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GM, ABB Plan 2012 Test Using Volt Batteries as Smart Grid Backup

“Near-new” batteries could prevent blackouts, level alternative energy sources.

by on Jul.20, 2011

Used Chevy Volt batteries could eventually help prop up the nation's creaky electrical grid.

If all goes according to plan, General Motors will be producing tens of thousands of plug-in hybrids annually in the coming years.  So, what to do with the batteries when it comes time to sent vehicles like the Chevrolet Volt to the scrapyard?

Even after a decade of use, the lithium-ion battery pack in the typical Volt should have 70% of its capacity left, according to Pablo Valencia, GM’s senior manager for battery lifecycle management.  And that means that even as the old Volt is melted down for scrap, those batteries could find new life propping up the nation’s electrical grid.

Starting next year, GM will partner with energy systems giant ABB to begin testing the use of Volt batteries as an energy storage solution that could serve a variety of purposes from preventing blackouts to helping level out the ups-and-downs of alternative energy sources like wind and solar.

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“With 33 batteries, I’d be able to give you an uninterruptible power supply to approximately 50 houses for up to four hours during a blackout,” explained Valencia, during a teleconference briefing from the Plug-In Conference in Raleigh, North Carolina.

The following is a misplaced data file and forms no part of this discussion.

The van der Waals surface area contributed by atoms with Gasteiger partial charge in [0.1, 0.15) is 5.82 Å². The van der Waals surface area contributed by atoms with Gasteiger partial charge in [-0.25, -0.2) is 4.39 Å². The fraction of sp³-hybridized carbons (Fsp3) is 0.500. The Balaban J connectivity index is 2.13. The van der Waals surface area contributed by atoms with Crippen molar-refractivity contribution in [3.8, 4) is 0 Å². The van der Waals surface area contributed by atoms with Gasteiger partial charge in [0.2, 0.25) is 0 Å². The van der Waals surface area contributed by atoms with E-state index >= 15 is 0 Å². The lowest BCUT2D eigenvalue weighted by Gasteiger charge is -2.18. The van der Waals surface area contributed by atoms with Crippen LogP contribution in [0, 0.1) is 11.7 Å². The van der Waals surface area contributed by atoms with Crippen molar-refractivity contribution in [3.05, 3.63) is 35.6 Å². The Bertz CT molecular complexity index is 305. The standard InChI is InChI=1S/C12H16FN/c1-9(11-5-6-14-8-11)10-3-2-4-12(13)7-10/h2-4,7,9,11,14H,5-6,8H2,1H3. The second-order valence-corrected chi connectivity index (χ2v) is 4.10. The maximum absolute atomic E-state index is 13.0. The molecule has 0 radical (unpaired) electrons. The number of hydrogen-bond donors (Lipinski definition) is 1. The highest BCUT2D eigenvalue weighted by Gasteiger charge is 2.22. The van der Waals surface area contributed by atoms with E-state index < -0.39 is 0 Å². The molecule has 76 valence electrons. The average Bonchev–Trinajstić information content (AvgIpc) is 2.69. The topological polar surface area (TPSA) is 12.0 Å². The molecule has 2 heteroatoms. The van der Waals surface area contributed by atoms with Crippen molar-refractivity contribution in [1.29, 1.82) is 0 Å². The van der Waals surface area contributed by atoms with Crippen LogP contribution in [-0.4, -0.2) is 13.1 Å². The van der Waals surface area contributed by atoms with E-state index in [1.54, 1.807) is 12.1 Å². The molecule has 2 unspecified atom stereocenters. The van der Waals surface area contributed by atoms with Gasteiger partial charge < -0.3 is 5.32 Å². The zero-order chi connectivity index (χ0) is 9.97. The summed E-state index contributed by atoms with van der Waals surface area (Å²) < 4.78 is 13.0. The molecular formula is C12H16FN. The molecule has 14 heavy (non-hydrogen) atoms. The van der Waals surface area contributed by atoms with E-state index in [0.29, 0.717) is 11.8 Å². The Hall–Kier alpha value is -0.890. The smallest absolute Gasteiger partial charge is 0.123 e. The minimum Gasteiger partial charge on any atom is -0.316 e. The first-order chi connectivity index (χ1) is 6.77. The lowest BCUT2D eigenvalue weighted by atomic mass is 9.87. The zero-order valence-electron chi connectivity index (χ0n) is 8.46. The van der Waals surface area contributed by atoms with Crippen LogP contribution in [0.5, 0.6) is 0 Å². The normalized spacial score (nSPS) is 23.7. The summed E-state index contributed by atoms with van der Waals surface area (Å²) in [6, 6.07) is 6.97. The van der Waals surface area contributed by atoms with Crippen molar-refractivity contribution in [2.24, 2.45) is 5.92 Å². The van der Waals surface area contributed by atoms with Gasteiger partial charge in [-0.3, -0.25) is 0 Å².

GM Adds Battery-Electric Vehicles to Plug-ins, Hybrids, E-REVs

Pure battery cars under development, but timing uncertain.

by on Jan.25, 2010

GM is moving forward on a range of pure battery-powered vehicles, well beyond the little NXR it will sell in India as part of a joint venture.

While General Motors plans emphasize hybrids, plug-ins and so-called extended-range electrics, like the Chevrolet Volt, the automaker is quietly at work developing some pure battery-electric models that could hit the road in the next few years, officials have confirmed to

Senior GM officials are still skeptical about the potential for vehicles relying on batteries along, but they also see the need for what product development czar Tom Stephens describes as a “robust product portfolio” that can address the broadest possible mix of energy alternatives and consumer needs.

The key takeaway, GM officials stress, is that electric power, in one form or another, is rapidly becoming an essentially element in the company’s model mix.

“We have to come up with a robust product portfolio that can take advantage of all (the various) energy alternatives and do it efficiently,” said Stephens.

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Until recently, GM officials prefered to direct the media spotlight towards an array of products pairing battery power and the internal combustion engine, such as mild hybrids like the one first introduced on the Saturn Vue, advanced two-mode hybrid-electric systems, such as the one used in the Cadillac Escalade, and extended-range electric vehicles, or E-REVs, such as the Chevrolet Volt.


Volt to Go to California First

National roll-out to follow.

by on Dec.02, 2009

The first production versions of the Chevrolet Volt - a prototype is shown here - will go to California.

The first production versions of the Chevrolet Volt - a prototype is shown here - will go to California.

The first cars off the line will be heading to California, late next year, when General Motors begins production of the 2011 Chevrolet Volt plug-in hybrid.

Other markets will follow in a planned nationwide roll-out, the automaker will announce, later today, at the Los Angeles Auto Show.